Customer data, already a source of immense value, just got that bit more valuable. Understandably, the knee-jerk reaction is for retailers to protect this asset at all costs. They pull up the drawbridge and, taking a lesson from pre-eminent online advertisers like Facebook or Amazon, create a ‘walled garden’ approach to their data. The retailer decides that they will control the platform, offering brands carefully targeted advertising, though entirely on the retailer’s terms.
It seems a sensible approach but it’s not. It’s antiquated and, for brands, a frustrating and worn-out model.
Open to change
In fact, far from protecting their data, retailers are limiting their ability to monetise it. In recent years, brand marketing has moved on – the channel has become irrelevant and all that matters is the getting the right message to the right audiences (so much for Marshall McLuhan’s “the medium is the message”!). With so much data readily available, advertising is about maximising the return on investment, getting bang for your buck. And the more data an advertiser can see, the more significant the ROI.
Just like the rest of us, marketers are looking for an easy life – so the more compatible your advertising platform, the quicker it is to buy ads, the easier it is to analyse the performance of those ads and the more attractive you are to marketing teams.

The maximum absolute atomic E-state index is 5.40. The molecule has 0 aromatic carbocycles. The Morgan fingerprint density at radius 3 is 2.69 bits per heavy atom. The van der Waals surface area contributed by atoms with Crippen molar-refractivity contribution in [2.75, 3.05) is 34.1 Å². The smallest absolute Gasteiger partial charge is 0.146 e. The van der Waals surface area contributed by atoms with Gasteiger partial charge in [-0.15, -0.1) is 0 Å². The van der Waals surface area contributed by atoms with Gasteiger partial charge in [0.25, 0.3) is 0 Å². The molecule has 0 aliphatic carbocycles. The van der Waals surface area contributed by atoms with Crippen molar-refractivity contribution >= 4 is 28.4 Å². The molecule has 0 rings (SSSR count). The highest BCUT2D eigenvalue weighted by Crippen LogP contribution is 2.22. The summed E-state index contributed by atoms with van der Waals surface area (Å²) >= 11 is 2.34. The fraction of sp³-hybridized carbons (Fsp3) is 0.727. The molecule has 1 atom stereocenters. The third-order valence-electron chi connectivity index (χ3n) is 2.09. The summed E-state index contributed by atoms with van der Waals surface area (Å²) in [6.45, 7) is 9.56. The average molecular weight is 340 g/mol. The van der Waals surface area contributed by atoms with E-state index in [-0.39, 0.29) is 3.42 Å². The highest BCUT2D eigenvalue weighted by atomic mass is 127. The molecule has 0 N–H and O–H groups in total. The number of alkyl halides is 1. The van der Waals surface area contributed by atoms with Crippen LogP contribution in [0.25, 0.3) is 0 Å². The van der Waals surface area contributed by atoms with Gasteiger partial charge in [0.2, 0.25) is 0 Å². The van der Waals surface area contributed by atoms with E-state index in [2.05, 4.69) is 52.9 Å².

Therefore, a retailer that sets itself apart from the wider advertising ecosystem, that exists as an outlier in terms of access, risks making themselves an after-thought. Sure, you might still get some dedicated trade spend, but you are very unlikely to see wider marketing spend shifting onto your platform. If you are not part of a single, seamless ecosystem, then you can’t be compared to other platforms and you can’t outperform those rivals. Loch Rose, chief analytics officer at Epsilon sums up the situation very well:
“Marketers spend a lot of their time trying to decide which parts of their programs are underperforming so they can move their investments into the higher investing parts. The lack of insight from walled gardens makes that very hard to do.”
Allow a look behind the curtain